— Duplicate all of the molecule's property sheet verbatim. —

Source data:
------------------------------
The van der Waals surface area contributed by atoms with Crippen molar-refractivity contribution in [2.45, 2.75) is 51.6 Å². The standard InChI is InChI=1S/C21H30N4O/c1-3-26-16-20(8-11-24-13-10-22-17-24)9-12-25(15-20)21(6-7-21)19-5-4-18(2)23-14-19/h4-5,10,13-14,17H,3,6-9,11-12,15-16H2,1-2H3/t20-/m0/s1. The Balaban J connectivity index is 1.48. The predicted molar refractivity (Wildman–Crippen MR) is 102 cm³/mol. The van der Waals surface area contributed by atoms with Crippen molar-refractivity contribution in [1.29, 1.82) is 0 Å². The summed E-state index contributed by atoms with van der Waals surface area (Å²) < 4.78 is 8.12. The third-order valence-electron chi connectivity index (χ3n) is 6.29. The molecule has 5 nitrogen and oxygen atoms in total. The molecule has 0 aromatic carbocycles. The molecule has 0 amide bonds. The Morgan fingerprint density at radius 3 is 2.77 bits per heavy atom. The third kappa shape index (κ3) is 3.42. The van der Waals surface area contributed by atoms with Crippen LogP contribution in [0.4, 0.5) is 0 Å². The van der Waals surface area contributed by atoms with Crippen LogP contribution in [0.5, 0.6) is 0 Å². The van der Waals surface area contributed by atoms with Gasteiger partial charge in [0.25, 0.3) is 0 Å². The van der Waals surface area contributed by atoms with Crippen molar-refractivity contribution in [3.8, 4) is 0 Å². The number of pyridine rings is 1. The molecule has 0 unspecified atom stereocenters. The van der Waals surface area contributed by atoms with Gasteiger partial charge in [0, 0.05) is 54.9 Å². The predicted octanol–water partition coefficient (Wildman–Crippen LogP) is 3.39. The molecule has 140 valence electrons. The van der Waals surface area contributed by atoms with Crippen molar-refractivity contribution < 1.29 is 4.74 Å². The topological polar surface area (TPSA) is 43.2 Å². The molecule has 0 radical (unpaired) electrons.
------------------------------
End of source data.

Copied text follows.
The van der Waals surface area contributed by atoms with Crippen molar-refractivity contribution in [2.45, 2.75) is 51.6 Å². The standard InChI is InChI=1S/C21H30N4O/c1-3-26-16-20(8-11-24-13-10-22-17-24)9-12-25(15-20)21(6-7-21)19-5-4-18(2)23-14-19/h4-5,10,13-14,17H,3,6-9,11-12,15-16H2,1-2H3/t20-/m0/s1. The Balaban J connectivity index is 1.48. The predicted molar refractivity (Wildman–Crippen MR) is 102 cm³/mol. The van der Waals surface area contributed by atoms with Crippen molar-refractivity contribution in [1.29, 1.82) is 0 Å². The summed E-state index contributed by atoms with van der Waals surface area (Å²) < 4.78 is 8.12. The third-order valence-electron chi connectivity index (χ3n) is 6.29. The molecule has 5 nitrogen and oxygen atoms in total. The molecule has 0 aromatic carbocycles. The molecule has 0 amide bonds. The Morgan fingerprint density at radius 3 is 2.77 bits per heavy atom. The third kappa shape index (κ3) is 3.42. The van der Waals surface area contributed by atoms with Crippen LogP contribution in [0.4, 0.5) is 0 Å². The van der Waals surface area contributed by atoms with Crippen LogP contribution in [0.5, 0.6) is 0 Å². The van der Waals surface area contributed by atoms with Gasteiger partial charge in [0.25, 0.3) is 0 Å². The van der Waals surface area contributed by atoms with Crippen molar-refractivity contribution in [3.8, 4) is 0 Å². The number of pyridine rings is 1. The molecule has 0 unspecified atom stereocenters. The van der Waals surface area contributed by atoms with Gasteiger partial charge in [0, 0.05) is 54.9 Å². The predicted octanol–water partition coefficient (Wildman–Crippen LogP) is 3.39. The molecule has 140 valence electrons. The van der Waals surface area contributed by atoms with Crippen molar-refractivity contribution < 1.29 is 4.74 Å². The topological polar surface area (TPSA) is 43.2 Å². The molecule has 0 radical (unpaired) electrons.